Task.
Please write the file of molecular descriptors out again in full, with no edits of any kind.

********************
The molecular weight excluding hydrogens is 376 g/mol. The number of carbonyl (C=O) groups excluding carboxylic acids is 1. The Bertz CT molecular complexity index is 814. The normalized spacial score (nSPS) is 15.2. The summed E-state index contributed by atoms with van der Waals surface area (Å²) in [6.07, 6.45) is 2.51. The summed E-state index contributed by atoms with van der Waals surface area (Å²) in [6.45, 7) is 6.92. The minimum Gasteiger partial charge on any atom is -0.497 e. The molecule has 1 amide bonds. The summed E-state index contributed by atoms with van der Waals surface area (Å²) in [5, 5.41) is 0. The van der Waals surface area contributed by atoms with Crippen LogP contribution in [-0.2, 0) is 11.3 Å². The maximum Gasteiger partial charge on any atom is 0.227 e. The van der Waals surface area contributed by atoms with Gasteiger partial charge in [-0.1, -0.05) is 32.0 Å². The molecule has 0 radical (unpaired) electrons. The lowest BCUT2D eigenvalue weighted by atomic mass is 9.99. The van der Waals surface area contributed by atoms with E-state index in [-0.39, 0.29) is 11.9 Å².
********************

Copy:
The molecular weight excluding hydrogens is 376 g/mol. The number of carbonyl (C=O) groups excluding carboxylic acids is 1. The Bertz CT molecular complexity index is 814. The normalized spacial score (nSPS) is 15.2. The summed E-state index contributed by atoms with van der Waals surface area (Å²) in [6.07, 6.45) is 2.51. The summed E-state index contributed by atoms with van der Waals surface area (Å²) in [6.45, 7) is 6.92. The minimum Gasteiger partial charge on any atom is -0.497 e. The molecule has 1 amide bonds. The summed E-state index contributed by atoms with van der Waals surface area (Å²) in [5, 5.41) is 0. The van der Waals surface area contributed by atoms with Crippen LogP contribution in [-0.2, 0) is 11.3 Å². The maximum Gasteiger partial charge on any atom is 0.227 e. The van der Waals surface area contributed by atoms with Gasteiger partial charge in [-0.1, -0.05) is 32.0 Å². The molecule has 0 radical (unpaired) electrons. The lowest BCUT2D eigenvalue weighted by atomic mass is 9.99. The van der Waals surface area contributed by atoms with E-state index in [-0.39, 0.29) is 11.9 Å².